Austrian daredevil Felix Baumgartner completed his record-breaking jump from 24 miles above the Earth's surface (128,100 feet) on Sunday. Just released is the footage from his helmet camera, where his astounding peak velocity of 833.9 mph is captured in all its glory. The former soldier broke the sound barrier while tumbling for four minutes back to the New Mexico Desert.
The jump itself was streamed live to an audience of a reported 8 million people on YouTube, which makes it the largest live-streaming event in the site's history. The event was postponed twice due to weather concerns, mostly high winds, but the conditions were ideal for Sundays jump.
While falling through the atmosphere, Baumgartner considered pulling a reserve chute. CNN Reports:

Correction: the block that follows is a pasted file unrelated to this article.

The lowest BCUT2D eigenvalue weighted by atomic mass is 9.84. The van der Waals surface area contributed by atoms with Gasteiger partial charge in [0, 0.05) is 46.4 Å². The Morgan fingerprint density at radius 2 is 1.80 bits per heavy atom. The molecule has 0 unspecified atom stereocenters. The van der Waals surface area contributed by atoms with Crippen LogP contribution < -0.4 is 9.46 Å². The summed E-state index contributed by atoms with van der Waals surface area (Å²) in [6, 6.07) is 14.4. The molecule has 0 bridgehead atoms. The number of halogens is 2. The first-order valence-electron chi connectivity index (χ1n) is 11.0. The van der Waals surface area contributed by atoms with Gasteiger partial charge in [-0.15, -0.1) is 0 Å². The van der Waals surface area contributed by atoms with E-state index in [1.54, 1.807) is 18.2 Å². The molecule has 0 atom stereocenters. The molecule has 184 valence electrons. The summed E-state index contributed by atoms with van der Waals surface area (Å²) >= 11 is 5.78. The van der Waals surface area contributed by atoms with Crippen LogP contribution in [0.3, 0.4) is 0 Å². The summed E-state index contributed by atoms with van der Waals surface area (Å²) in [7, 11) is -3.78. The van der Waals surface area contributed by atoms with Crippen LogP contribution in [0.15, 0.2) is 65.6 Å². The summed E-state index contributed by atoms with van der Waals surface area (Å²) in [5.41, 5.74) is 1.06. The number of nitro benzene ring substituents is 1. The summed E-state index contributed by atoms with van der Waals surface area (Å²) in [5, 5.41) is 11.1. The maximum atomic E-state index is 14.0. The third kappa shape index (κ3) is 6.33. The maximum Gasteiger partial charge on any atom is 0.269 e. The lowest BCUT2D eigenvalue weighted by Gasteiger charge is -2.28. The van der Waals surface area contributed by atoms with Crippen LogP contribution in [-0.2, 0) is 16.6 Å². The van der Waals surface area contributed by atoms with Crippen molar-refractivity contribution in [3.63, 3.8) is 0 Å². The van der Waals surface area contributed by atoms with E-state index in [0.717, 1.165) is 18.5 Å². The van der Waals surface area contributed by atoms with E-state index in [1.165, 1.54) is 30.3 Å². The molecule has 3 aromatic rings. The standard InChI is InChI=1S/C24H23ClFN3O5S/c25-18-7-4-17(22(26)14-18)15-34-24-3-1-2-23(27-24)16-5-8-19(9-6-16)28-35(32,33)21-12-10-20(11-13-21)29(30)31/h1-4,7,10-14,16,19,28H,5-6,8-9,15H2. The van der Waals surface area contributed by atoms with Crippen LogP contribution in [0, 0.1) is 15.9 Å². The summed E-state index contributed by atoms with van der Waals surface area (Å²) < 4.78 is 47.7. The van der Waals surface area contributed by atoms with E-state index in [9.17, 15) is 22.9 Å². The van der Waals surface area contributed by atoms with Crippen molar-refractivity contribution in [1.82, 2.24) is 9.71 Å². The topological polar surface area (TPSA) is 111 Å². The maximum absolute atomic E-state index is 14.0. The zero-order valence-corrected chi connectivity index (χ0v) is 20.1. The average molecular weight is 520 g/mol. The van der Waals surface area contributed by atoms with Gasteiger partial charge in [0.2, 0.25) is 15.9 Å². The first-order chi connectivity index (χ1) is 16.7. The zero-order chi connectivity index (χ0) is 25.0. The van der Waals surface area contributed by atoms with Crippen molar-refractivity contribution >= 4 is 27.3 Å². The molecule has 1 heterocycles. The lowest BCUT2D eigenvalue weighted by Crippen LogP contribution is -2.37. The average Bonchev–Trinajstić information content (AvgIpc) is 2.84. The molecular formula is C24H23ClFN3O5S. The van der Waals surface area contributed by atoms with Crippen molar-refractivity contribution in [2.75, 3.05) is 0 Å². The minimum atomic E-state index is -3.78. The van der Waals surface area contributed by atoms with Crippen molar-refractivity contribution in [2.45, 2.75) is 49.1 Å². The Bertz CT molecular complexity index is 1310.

"There was a period of time where I really thought, 'I am in trouble,' " Baumgartner said, recalling how he considered pushing a button that would have released a drogue chute, slowing and stabilizing his descent -- and scuttling the attempt to break the sound barrier.
Fortunately he was able to regain control in time to break the barrier. The successful sky fall breaks a record set by Col. Joe Kittinger in 1960, where he completed a jump of 102,800 feet.